I really think we should advocate for milk banks more. Donor milk should be more easily available. Then this stuff wouldn't happen.

Milk banking would be a damn good thing for many reasons, but as long as we have a culture of early introduction of solids, there are going to be people who do stuff like this. We need to get manufacturers of infant foods to stop promoting their products as suitable from 4 months :evil:
I have to say, paleo-style solids with the emphasis on protein and quality fats strike me as better weaning foods than the usual carbo-goop. But it does surprise me that an advocate of paleo, of all diets, should not be promoting exclusive breastfeeding. After all, to what could humans be more perfectly adapted than that?
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Re: Paleo formula

Postby ClOuD_NiNe » Sat Mar 14, 2015 10:58 am

Apparently the recipe for the homemade formula comes from a book called Nourishing Traditions by Sally Falon. My friend has this book and I've read bits of it, it follows the Weston A Price style of eating... Quality (preferably organic, grassfed) bone broths, fermented foods, veg, fruit, nuts/seeds, meat, fats - essentially today's "paleo" diet.

Speaking to my friend, the book and people that follow it advocate for exclusive breastfeeding in infancy, and the homemade formula (which from memory is raw cows or goats milk-based) is meant to provide an alternative to breastmilk for those who can't breastfeed and don't want to use commercial formula (I'm not sure if donor milk is mentioned). The broth and liver-based formula is intended for babies that are allergic or intolerant to goats milk I think?

I know the Vitamin A aspect is causing a stir and I don't have a nutritional background to be able to comment. However the Weston A Price website has several articles on Vitamin A - these claim there isconflicting evidence on Vitamin A and possible toxicity, and that studies that looked at this did not differentiate between synthetic Vitamin A (e.g. in vitamins) and naturally occurring Vitamin A in foods like cod liver oil (which is one of the recommended supplements), the latter of which is regarded safe. I have no idea whether the Vitamin A levels in the homemade formula are of any danger to babies, the Weston A Price website has nutritional profiles for cows milk, goats milk and liver-based formulas compared with breastmilk. It claims breastmilk contains 946 IU Vit A per litre (but admits this can be variable, predicting that it would be higher if the mother is taking a cod liver oil supplement), the cow and goats milk formulas contain 5000 IU per litre and the liver-based formula 20,000 IU.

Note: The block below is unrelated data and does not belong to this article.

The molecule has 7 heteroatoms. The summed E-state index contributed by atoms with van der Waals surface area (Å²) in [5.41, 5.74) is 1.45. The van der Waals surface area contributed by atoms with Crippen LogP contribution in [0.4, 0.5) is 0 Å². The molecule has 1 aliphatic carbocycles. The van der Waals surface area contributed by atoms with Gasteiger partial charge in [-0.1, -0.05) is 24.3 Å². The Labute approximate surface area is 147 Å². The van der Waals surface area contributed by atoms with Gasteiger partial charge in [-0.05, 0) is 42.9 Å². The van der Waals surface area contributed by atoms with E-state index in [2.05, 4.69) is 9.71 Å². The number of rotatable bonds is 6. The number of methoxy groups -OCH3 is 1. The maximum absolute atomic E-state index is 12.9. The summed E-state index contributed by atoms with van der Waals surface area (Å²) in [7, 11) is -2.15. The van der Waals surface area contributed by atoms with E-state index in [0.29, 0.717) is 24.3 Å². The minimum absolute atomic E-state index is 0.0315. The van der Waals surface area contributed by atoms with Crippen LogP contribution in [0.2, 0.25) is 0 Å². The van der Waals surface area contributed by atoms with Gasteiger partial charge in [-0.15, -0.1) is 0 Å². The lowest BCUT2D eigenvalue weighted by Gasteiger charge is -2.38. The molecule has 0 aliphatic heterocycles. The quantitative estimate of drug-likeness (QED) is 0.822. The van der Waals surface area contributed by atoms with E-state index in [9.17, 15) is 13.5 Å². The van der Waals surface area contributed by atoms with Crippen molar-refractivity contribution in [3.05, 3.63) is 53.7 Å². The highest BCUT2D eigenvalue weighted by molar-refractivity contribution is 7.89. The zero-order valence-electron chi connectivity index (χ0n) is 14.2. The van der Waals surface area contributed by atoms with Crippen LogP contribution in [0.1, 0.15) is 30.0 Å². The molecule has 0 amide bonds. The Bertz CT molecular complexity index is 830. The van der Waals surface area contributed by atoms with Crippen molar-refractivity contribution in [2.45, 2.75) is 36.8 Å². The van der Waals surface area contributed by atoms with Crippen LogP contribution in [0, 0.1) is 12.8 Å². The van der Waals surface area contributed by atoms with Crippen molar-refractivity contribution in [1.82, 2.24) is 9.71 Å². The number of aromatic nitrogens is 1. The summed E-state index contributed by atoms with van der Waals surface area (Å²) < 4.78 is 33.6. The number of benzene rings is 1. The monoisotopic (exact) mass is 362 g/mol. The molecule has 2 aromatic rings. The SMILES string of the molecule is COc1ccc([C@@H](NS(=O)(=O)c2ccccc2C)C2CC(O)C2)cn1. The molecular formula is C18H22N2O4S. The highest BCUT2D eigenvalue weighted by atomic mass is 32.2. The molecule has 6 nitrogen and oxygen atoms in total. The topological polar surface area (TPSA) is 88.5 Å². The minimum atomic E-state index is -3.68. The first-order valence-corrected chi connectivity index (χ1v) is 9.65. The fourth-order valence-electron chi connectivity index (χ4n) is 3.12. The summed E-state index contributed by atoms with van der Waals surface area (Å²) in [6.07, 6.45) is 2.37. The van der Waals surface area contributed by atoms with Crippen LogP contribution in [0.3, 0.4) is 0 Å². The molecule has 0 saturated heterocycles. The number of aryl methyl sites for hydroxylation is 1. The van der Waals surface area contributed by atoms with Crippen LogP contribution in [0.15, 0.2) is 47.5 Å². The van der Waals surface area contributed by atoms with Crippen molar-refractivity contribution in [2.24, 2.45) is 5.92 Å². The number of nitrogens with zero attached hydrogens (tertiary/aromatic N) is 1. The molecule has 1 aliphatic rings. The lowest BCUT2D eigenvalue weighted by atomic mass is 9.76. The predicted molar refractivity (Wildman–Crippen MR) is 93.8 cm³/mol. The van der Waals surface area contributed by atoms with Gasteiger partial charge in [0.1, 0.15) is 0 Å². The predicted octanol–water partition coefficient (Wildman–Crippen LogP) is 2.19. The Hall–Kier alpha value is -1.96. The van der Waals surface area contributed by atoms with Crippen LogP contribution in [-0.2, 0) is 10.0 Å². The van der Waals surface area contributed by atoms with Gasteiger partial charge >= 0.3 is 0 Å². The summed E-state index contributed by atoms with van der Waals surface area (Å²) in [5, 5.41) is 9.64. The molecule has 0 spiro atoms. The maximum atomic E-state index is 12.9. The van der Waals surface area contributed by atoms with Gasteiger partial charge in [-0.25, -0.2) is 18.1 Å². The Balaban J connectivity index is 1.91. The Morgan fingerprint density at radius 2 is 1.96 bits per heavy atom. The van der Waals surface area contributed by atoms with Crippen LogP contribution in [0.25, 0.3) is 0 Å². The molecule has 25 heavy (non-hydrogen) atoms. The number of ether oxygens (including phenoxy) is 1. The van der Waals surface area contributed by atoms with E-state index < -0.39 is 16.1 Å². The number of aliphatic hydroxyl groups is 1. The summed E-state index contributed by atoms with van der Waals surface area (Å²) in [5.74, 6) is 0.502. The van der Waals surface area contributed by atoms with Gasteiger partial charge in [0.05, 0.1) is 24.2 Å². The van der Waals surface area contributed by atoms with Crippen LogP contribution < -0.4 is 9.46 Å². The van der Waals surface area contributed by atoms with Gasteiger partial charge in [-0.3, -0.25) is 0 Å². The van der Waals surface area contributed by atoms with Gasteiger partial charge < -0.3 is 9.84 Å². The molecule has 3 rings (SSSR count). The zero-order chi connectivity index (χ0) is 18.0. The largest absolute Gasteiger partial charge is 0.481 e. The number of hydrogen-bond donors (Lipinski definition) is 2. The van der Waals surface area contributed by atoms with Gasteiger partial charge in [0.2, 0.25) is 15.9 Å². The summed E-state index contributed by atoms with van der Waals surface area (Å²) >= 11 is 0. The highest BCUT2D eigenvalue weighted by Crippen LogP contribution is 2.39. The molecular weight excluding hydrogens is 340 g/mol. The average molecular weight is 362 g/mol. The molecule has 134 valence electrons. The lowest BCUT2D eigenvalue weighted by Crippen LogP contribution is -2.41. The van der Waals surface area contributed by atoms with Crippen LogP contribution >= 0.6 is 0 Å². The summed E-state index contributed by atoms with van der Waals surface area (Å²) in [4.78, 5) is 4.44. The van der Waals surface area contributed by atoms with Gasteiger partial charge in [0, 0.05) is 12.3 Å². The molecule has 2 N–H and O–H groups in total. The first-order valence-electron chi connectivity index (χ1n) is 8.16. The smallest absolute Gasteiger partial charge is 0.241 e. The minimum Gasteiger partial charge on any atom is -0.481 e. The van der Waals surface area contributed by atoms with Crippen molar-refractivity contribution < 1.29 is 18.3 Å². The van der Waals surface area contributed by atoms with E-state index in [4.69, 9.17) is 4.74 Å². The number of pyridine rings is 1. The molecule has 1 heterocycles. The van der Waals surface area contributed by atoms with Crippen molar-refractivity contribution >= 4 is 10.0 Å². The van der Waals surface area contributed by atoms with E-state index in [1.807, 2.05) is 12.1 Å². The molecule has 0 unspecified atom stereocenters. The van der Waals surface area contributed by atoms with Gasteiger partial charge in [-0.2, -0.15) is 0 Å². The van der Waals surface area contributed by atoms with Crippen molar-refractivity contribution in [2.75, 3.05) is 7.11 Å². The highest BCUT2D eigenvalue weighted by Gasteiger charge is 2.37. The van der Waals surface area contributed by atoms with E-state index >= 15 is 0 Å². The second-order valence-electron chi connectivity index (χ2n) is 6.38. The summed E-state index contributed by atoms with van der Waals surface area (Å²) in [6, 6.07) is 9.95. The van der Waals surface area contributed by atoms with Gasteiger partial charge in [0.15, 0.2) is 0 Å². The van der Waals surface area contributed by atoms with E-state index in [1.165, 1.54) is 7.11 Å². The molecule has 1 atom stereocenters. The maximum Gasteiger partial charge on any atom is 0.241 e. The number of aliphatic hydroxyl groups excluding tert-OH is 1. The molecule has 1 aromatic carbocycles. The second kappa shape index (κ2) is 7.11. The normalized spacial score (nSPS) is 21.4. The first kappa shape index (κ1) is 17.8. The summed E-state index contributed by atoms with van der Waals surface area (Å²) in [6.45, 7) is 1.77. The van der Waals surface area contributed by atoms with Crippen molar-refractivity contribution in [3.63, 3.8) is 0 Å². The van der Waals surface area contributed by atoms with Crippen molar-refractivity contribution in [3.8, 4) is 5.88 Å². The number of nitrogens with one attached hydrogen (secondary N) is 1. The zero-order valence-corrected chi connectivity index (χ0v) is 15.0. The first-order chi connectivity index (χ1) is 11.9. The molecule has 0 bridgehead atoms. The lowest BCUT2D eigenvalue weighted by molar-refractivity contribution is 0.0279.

The above is all justified by followers as "it's ok because our ancestors did it". A lot of it makes sense - the no processed food, etc. I fed DD a diet similar to what they recommend when weaning onto solid foods - bone broth, egg yolk, meat, veg. The main reason because her gut was compromised due to a course of IV antibiotics after birth and aspects of the typical Western diet (lots of grains and fruit) made her badly constipated. When I switched her to this diet I saw immediate improvement. They do however make recommendations I wasn't comfortable following, such as starting some solids like egg yolk from 4 months.

Anyway, I'd say the above is probably the view of Peter Evans and the others who wrote the book. I don't think they're advocating homemade formula over breastfeeding, but they're also probably not aware of the possibility of donor milk. No idea if they're just in it for the money but I do know though that the cost of making the homemade formula (especially if organic ingredients are sourced) far exceeds the cost of commercial formula.